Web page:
A - That's one thing you can attribute to his talent, not only the ability to write the songs, but select songs that fit him really well. His band members were very lucky that they got to be his band members 'cause people like Steve Weisberg or John Sommers wrote as well. In most bands you don't have the lead singer of the band that's the star of the show, you're just the band. You don't have a lead singer offer to record your song. And he did that. He was able to see a song and say, "That's a good song. I should've written it." And he would record those songs that his band members had written and they became his. They became signature songs for him even though he really didn't write 'em or he co-wrote them. One of the two. It's not always John's writing but it's either his talent to interpret it or he co-wrote with them. Like "Country Roads", a big song, but Taffy Nivert and Bill Danoff probably wrote the majority of that song. John just helped finish it. But it became a signature song for him.
Q - The only other guy the comes to mind who had that ear for what songs suit him would be Kenny Rogers.
A - Right. And when you hear it, you can't imagine anyone else singing it. It's his song. It's his legacy, that identity you put with someone like Kenny Rogers or John Denver. There's not too many artists who came around and covered a John Denver song. You think about some of the songs that got covered to death by so may famous people. The songs that John wrote or recorded, you just don't see too many people recording 'em. They were his and his identity. It was so strong that nobody could probably cover it and make it their own. It will always be associated with that John Denver brand. I think Olivia Newton John actually recorded "Take Me Home Country Roads" on of her albums, and it actually was more responsible for the song's fame in Europe than John's, but that's a rare situation.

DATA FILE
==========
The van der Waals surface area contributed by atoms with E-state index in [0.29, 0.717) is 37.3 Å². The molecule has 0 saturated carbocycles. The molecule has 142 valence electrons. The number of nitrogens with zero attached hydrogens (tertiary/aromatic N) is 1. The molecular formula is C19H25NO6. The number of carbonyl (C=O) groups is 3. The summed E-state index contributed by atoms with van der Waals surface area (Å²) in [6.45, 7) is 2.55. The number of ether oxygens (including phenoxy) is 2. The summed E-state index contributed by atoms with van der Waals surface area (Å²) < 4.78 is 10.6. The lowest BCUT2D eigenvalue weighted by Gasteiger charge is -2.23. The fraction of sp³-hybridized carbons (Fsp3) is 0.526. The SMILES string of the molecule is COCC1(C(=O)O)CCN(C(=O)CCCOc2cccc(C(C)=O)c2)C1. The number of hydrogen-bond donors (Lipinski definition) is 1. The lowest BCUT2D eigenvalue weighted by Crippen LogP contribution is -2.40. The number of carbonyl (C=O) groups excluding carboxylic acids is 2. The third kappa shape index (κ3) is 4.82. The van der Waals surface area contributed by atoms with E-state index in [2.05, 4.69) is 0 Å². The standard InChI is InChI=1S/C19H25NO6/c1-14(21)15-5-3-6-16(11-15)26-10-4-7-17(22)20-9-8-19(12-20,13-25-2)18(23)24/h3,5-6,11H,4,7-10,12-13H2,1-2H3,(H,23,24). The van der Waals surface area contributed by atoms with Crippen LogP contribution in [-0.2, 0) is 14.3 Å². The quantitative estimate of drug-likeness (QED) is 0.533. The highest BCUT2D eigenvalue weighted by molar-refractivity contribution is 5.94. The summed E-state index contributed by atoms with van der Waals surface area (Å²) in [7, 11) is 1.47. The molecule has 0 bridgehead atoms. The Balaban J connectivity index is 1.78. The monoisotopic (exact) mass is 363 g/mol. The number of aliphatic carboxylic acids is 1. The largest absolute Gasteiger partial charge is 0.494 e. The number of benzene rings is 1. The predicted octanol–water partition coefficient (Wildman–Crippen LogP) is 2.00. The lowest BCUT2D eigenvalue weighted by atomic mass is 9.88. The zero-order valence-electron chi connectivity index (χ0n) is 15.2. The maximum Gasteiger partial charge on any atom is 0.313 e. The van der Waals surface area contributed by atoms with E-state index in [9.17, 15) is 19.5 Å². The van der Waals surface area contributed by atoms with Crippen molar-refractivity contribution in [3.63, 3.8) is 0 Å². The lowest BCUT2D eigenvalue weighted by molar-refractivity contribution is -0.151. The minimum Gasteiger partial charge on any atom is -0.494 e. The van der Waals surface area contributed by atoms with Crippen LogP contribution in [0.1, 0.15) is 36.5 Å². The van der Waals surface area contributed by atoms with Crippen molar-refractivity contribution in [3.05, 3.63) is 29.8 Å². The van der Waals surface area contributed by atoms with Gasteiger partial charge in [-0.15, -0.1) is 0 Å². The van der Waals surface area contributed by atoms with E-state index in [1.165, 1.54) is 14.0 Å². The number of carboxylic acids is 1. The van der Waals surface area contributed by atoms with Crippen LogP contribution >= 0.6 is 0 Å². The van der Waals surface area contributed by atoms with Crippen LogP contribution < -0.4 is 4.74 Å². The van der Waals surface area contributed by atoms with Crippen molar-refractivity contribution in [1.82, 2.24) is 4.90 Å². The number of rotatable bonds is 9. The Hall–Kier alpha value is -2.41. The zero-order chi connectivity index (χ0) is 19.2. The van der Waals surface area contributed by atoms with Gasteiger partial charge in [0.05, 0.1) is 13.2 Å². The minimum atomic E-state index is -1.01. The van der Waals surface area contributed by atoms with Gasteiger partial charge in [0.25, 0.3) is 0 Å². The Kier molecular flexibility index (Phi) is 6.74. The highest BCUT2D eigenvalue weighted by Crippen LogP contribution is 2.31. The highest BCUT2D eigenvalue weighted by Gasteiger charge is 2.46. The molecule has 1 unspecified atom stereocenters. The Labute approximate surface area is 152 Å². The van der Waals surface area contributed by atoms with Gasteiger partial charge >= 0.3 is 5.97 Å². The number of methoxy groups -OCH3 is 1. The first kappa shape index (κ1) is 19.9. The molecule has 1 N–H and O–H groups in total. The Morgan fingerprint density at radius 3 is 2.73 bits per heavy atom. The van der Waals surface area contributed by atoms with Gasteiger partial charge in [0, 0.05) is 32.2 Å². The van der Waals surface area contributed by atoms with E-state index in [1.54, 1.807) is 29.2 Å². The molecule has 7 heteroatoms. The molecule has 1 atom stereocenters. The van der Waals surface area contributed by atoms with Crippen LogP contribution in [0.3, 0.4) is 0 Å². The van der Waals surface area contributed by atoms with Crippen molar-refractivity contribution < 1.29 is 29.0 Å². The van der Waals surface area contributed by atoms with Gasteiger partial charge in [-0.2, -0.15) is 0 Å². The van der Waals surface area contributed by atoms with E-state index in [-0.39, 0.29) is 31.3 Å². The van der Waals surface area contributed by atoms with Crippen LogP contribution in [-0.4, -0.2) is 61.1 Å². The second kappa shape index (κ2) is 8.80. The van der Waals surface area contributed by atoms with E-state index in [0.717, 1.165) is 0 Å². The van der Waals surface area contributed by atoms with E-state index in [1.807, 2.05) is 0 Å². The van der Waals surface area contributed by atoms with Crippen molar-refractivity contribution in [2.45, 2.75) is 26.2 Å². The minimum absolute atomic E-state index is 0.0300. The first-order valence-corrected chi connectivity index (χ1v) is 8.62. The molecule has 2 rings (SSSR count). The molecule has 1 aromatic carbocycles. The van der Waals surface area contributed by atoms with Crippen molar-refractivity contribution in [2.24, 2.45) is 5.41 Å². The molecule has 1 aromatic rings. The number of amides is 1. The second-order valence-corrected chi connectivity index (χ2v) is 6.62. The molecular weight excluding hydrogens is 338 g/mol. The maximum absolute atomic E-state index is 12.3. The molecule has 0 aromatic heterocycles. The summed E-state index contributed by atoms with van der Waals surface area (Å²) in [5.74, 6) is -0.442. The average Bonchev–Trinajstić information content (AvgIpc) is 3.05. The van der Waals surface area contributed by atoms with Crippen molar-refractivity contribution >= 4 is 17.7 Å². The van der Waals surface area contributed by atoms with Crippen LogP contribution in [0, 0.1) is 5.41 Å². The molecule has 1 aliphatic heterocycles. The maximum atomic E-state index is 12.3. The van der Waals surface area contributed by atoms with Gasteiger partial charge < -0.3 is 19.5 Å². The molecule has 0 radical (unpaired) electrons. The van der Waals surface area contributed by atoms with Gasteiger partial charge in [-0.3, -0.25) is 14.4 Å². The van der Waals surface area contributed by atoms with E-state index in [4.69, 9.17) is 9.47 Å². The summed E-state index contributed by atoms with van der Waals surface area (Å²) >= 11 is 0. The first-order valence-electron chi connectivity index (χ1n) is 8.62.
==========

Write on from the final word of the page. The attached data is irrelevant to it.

Q - You actually got to perform with members of John Denver's band. That's a tribute to your talent, isn't it?